One caddie photo, one million caddie memories for father/son team
Like most special moments, it wasn’t planned. And to the casual observer, it didn’t seem that unusual. In fact, it was total serendipity that a photographer even caught it. But it was a moment that will live in Todd Van Paris’ memory forever.
“I vividly remember,” Van Paris says of the hug captured for posterity. “I think of it often.”
The photo itself could pass as pure art, showing a hug between Todd and his son Jackson, after completing their final round in the U.S. Kids Golf World Championship in 2016. The warmth of the hug surpasses even the brilliance of the “golden hour” sunset, Todd’s huge smile, tall Carolina pines and even the majestic backdrop of Pinehurst No. 8. It’s an outstanding picture. But it represents something even better. Something that only a caddie, and really only a parent-caddie, could truly appreciate.
“That moment was the last time I would wear the U.S. Kids Golf Caddy Bib,” Van Paris recalls. “Jackson first competed at 5 years old, so that is 8 years of caddying in approximately 50 U.S. Kids Golf Tournaments — somewhere between 120 to 150 tournament rounds of golf with my little guy who couldn’t even tie his golf shoes when we began this journey. Somewhere around 600 hours of dedicated, quality time together to develop a unique, unbreakable bond. A bond forged through all the joy, frustration and life lessons this game teaches, especially in competition. Lessons of integrity, emotional control, concentration, sportsmanship and physical perseverance for both the player and the caddie. Not all of these experiences were joyous or easy. Keep in mind, I had an emergency appendectomy in Phoenix where I was caddying for Jackson at the 2013 Desert Shootout at The Wigwam. I also separated my shoulder during the 10-year-old World Championship at Little River Golf Course when I slipped and fell crossing a bridge on the 15th hole of the second round in 2014. Not wonderful moments on their own, but part of the wonderful life stories we created together through our player/caddie experience.”
Think about that. All the highs and lows, all the love and challenges, not just of a player and caddie, but of a father and son as well. You could write volumes of the dynamic that needs to develop over eight years, as a young boy grows into a teen while a father needs to be both paternal, and answer to the “boss” between the ropes. And knowing it was over, so grateful for the experience, so proud of the accomplishments, so saddened at the end of this particular journey.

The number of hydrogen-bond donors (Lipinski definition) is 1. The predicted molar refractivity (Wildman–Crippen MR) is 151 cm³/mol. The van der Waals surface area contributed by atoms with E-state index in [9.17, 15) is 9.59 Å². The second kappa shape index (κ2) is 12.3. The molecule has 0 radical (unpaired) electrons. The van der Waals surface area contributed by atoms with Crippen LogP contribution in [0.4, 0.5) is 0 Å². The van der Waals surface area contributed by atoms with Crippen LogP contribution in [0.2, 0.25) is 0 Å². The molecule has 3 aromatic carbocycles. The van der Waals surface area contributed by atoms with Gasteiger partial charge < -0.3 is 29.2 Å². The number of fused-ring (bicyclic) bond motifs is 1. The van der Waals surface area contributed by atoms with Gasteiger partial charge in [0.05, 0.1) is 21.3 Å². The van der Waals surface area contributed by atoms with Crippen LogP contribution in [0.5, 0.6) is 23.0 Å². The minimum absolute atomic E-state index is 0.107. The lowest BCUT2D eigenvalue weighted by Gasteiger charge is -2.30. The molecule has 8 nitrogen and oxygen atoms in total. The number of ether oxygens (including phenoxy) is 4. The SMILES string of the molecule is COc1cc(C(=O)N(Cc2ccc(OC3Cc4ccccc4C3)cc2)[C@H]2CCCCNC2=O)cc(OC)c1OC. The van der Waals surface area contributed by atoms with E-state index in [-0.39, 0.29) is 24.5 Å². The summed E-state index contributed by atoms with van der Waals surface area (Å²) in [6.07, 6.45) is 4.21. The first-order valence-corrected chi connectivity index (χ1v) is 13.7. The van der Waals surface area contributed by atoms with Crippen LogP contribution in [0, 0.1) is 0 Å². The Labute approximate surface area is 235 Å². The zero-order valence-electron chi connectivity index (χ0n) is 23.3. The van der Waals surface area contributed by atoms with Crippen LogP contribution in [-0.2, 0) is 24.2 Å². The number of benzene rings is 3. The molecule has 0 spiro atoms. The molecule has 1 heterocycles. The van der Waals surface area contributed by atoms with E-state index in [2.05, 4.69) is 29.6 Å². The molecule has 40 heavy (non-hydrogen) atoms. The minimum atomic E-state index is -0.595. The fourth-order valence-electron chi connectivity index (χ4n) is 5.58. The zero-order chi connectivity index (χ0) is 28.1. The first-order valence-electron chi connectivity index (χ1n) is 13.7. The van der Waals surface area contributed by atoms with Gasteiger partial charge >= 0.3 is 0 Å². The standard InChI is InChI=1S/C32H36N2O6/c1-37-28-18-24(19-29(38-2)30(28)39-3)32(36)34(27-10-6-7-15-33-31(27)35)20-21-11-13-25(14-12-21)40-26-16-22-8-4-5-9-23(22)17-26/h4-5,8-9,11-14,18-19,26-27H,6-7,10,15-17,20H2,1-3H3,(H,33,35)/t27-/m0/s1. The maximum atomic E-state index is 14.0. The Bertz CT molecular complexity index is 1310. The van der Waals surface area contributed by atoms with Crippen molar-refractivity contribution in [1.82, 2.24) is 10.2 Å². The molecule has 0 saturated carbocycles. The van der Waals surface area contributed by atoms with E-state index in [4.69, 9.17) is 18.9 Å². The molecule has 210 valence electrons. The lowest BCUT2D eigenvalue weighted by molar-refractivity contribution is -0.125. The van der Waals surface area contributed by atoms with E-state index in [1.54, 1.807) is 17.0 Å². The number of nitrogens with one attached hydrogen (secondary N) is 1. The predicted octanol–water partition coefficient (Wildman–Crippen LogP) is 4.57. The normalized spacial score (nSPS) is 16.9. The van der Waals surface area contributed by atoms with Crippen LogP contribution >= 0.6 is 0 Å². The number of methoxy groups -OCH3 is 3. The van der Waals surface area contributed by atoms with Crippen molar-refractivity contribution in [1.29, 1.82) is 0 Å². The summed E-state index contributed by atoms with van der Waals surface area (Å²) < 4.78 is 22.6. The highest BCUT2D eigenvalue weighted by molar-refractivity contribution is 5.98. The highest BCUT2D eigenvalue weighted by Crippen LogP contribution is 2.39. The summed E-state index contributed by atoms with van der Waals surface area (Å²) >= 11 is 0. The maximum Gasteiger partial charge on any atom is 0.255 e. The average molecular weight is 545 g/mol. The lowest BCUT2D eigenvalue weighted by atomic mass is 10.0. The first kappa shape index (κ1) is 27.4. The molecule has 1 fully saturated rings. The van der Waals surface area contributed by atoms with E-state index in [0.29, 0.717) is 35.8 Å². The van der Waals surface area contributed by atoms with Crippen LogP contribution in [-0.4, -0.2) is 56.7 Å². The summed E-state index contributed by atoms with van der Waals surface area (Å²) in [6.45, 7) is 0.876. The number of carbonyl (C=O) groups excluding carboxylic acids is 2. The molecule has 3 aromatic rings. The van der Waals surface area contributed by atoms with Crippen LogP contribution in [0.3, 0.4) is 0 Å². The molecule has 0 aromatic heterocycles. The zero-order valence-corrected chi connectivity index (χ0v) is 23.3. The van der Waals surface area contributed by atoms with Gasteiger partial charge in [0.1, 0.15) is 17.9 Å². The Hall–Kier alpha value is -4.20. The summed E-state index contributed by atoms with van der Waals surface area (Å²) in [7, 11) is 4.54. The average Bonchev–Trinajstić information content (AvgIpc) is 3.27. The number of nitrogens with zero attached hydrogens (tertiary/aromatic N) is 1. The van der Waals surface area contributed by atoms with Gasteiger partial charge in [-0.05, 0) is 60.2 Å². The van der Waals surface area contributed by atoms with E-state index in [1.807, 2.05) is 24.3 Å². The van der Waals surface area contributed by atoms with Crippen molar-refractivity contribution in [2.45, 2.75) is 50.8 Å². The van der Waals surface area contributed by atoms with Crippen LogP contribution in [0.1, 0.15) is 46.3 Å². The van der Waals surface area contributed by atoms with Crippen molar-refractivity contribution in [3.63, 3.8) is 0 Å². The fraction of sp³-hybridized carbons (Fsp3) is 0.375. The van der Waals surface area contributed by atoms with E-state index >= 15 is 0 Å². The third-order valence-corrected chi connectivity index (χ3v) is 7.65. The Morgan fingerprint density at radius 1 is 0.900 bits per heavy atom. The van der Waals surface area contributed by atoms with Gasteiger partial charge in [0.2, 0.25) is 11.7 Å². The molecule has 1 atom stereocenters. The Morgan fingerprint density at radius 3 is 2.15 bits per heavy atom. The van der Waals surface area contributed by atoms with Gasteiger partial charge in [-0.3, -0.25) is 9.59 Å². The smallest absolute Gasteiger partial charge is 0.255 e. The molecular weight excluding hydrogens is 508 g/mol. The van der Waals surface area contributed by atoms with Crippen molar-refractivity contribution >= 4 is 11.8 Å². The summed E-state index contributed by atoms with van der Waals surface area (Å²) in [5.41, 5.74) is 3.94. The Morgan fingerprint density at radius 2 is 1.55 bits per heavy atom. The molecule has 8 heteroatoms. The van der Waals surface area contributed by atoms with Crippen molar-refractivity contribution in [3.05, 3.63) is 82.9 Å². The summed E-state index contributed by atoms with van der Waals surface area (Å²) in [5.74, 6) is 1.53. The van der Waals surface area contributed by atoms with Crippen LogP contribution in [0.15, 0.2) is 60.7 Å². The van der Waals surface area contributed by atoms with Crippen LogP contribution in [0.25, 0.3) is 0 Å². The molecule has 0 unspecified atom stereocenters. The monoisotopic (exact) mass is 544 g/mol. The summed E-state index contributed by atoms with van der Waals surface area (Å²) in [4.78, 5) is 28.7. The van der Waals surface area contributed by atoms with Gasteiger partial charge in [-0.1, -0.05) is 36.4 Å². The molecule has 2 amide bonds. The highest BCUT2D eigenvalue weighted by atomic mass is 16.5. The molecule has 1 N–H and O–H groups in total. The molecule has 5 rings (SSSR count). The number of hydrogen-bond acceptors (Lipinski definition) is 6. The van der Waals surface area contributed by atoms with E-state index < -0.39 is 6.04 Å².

“So much was running through my mind at that moment,” Van Paris explained. “Most of all, it was pride. I was so proud of Jackson at that moment. I was proud of the way he competed that day as he birdied No. 17 and made his putt for birdie on that 18th hole to earn his third second-place finish in the World Championship. I was proud of the way he competed through all eight years of U.S. Kids Golf World Championships. Jackson never finished outside the top 10 in The World Championship for eight straight years (5 years old, in 2009, through 12 years old in 2016). I was proud of the way he conducted himself that week and always. Even when the results were not what he desired, Jackson always demonstrated good sportsmanship and I believe he always will.
“[But] In addition to pride, I have to say I was a bit sad. I was sad it was over. Selfishly, I was sad my opportunities to caddie for Jackson in competition would diminish greatly from that moment. I would miss it. I would miss the high fives after a great shot. I would miss cleaning his clubs. I would miss reminding him to drink or eat something. I would miss arguing over a shot or club, just to learn he was always proved correct and I was always proved wrong. I would miss consoling him when he played poorly. I would miss hearing him thank me for caddying for him during his Champion acceptance speeches. I would miss it all, and I do.”
Jackson Van Paris’ golf career has continued to develop since that day — and even flourish. He is one of the top junior players in the world and his list of accomplishments seems to grow daily. In 2017, he won the individual medal at the Evian Junior Cup in France, leading the U.S. team to a win over 17 other nations. He caused quite a stir in 2018 as a 14-year-old who qualified for Match Play (and even won a match) at the U.S. Amateur (the only other player to do that: Bobby Jones), and he’s committed to play golf at one of the top golf programs in the country – Vanderbilt University.
But no matter what he accomplishes on the course, whatever trophies he might win or scores he might shoot, he’s going to be hard-pressed to find a moment bigger than the one he and his father shared back in 2016.
“Jackson has created so many great golf moments and memories that Jana and I have had the good fortune to experience. However, the moment captured in this photo, for me, will remain among the best ever, no matter what. This was our moment. This was my terrific son and me closing an amazing chapter in our lives together. We will certainly have many more remarkable moments and memories, but how could any of them compete with the eight years of togetherness, triumph, loss, love and learning represented by this photo?”
Parents are encouraged to become caddies and take part in their kids’ golf tournaments by signing up for U.S. Kids Golf Local Tour near them at https://www.uskidsgolf.com/tournaments/local-tours.